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UCSF researchers found that mice in which activity of a protein called eIF4E is diminished, either genetically or pharmaceutically, gain only half the weight of other mice, even if all the mice eat a high-fat diet.
Tissue biologist Sarah Knox has long been fascinated with saliva. Just when she begins to doubt whether her singular passion will lead to real-world impact, an old family friend reaches out to her with a problem only she may be able to solve.
UCSF scientists have discovered a new way to control the immune system’s “natural killer” cells, a finding with implications for novel cell therapies and tissue implants that can evade immune rejection.
Researchers found that patients with a pediatric cancer who were protected under the ACA’s dependent coverage provision were more likely to remain on private insurance for longer durations compared to their older peers who turned 19 before the Act.
Though cancer immunotherapy has become a promising standard-of-care treatment – and in some cases, perhaps a cure – for a wide variety of different cancers, it doesn’t work for everyone, and researchers have increasingly turned their attention to understanding why.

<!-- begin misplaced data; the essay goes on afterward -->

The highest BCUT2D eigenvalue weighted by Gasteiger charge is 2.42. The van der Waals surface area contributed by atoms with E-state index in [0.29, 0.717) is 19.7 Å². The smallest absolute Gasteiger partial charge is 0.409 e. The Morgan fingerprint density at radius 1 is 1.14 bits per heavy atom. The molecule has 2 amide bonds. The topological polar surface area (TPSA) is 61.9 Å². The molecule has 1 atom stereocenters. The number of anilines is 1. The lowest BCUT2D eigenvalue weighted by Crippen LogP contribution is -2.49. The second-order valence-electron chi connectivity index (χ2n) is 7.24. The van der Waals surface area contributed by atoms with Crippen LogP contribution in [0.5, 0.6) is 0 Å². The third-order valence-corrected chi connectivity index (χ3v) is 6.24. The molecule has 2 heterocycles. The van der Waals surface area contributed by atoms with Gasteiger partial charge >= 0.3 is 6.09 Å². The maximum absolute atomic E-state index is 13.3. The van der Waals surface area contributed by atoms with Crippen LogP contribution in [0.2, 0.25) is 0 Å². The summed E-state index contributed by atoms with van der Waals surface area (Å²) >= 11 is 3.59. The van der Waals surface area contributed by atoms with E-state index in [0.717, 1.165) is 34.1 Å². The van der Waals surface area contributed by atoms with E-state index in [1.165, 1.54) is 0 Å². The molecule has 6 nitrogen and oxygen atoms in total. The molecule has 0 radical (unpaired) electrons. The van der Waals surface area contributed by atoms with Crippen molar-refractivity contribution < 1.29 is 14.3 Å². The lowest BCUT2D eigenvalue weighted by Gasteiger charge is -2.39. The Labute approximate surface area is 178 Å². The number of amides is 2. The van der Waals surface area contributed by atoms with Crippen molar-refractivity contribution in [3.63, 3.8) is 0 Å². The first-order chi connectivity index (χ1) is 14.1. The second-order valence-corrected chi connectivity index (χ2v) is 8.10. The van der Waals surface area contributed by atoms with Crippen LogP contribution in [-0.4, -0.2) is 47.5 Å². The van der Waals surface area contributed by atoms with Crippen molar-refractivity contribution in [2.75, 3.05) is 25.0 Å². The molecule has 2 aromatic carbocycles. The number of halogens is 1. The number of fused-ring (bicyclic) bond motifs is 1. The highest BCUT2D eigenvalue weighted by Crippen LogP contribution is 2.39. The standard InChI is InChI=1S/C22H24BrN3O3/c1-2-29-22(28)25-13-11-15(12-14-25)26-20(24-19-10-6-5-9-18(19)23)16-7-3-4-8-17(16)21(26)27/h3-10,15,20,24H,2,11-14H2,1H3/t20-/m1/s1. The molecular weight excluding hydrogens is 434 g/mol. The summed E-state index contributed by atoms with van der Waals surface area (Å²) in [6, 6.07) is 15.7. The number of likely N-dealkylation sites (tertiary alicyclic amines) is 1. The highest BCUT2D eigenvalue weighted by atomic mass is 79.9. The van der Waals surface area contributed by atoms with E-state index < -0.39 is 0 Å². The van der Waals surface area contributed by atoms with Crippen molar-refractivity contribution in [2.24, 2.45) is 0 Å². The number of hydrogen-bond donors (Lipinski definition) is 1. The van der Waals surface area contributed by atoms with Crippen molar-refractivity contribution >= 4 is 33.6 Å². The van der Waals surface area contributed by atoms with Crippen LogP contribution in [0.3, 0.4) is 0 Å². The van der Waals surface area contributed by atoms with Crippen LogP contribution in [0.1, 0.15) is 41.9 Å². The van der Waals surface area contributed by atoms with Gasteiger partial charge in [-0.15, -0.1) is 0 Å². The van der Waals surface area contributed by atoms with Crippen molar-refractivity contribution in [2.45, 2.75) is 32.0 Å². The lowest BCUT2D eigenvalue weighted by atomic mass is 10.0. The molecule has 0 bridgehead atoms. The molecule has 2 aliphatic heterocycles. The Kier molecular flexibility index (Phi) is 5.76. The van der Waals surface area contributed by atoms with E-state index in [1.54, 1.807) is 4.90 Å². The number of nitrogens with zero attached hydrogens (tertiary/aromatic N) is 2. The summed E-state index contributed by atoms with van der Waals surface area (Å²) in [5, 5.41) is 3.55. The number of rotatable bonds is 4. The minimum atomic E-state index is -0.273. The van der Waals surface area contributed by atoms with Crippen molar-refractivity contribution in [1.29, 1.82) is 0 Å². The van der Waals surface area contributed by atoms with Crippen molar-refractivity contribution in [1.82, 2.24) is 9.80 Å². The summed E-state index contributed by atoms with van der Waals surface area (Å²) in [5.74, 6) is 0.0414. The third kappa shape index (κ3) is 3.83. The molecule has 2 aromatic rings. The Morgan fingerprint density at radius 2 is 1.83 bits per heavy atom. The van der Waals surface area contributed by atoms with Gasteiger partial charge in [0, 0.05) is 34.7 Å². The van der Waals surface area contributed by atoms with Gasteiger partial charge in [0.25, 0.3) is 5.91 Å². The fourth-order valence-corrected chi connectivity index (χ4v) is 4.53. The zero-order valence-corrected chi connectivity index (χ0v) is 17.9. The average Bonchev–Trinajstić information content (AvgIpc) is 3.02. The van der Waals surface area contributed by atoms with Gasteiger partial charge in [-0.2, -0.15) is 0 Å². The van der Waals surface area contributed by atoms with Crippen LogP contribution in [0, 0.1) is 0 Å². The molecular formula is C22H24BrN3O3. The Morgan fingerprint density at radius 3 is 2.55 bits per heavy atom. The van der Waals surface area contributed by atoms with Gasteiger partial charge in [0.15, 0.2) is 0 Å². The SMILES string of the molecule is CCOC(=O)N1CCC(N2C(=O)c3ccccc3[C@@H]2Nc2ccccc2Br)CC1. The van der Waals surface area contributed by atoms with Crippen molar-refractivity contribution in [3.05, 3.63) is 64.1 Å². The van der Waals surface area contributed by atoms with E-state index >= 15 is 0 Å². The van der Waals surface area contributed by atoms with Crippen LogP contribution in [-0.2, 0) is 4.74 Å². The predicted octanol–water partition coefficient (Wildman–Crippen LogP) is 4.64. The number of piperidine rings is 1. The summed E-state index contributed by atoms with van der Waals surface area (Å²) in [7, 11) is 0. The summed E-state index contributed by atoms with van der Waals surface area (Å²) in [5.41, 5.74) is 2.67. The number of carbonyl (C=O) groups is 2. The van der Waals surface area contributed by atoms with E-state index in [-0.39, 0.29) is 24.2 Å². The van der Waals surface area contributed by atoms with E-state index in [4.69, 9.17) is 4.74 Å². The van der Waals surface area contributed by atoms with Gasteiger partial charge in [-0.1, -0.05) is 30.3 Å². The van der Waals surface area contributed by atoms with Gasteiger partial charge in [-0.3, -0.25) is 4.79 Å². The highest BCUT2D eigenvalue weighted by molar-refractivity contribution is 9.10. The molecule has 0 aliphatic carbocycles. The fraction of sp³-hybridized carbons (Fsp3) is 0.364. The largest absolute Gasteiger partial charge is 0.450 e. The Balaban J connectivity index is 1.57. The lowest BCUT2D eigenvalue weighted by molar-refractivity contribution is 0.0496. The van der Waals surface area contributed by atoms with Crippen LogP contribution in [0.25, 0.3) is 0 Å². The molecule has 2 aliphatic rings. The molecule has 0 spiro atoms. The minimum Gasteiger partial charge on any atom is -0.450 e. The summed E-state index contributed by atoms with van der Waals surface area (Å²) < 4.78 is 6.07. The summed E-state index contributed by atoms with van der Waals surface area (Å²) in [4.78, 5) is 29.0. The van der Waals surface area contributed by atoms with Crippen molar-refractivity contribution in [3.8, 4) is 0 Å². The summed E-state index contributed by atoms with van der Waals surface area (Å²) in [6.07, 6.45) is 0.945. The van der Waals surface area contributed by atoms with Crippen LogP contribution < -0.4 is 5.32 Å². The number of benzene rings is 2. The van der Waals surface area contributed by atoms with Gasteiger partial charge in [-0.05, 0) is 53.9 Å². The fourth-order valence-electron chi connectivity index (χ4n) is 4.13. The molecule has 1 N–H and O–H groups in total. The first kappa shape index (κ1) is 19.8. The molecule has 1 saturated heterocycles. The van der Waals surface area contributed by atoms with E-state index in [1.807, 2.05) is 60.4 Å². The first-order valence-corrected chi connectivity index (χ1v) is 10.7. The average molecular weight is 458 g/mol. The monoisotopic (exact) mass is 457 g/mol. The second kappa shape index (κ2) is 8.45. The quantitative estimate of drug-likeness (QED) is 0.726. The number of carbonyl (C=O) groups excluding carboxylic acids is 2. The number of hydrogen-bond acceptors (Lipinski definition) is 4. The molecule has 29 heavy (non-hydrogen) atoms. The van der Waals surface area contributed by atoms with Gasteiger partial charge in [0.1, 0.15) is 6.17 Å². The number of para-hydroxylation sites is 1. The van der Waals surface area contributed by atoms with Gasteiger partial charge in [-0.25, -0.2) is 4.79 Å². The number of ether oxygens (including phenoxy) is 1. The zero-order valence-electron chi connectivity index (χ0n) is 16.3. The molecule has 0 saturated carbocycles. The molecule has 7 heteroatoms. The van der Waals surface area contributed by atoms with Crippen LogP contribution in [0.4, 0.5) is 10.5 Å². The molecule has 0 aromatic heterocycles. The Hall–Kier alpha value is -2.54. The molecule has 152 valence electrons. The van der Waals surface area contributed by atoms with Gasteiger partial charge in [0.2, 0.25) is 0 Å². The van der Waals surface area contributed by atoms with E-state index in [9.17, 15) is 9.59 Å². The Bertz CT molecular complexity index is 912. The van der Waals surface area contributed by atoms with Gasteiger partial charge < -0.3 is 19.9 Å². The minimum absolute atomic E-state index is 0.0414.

None of the individual tumor genetic differences that were identified are likely to explain significant differences in health outcomes or to prevent Black Americans from benefiting from a new generation of precision prostate cancer therapies, researchers say, as long as the therapies are applied equitably.
A new model of the causes of breast cancer, created by a team led by researchers at UCSF, Genentech and Stanford University, is designed to capture the complex interrelationships between dozens of primary and secondary breast cancer causes and stimulate further research.
UCSF researchers now have reported a new method to design and test cell therapies, one they expect will speed the development of new life-saving treatments not only for cancer, but for other diseases, too.
A future in which precision medicine benefits everyone is not guaranteed. For that to happen, UCSF experts argue, the health care industry must first tackle today’s health disparities, including differences in disease outcomes and access to care based on race, gender, and socioeconomic status.
In a breakthrough with important implications for the future of immunotherapy for breast cancer, UCSF scientists have found that blocking the activity of a single enzyme can prevent a common type of breast cancer from spreading to distant organs.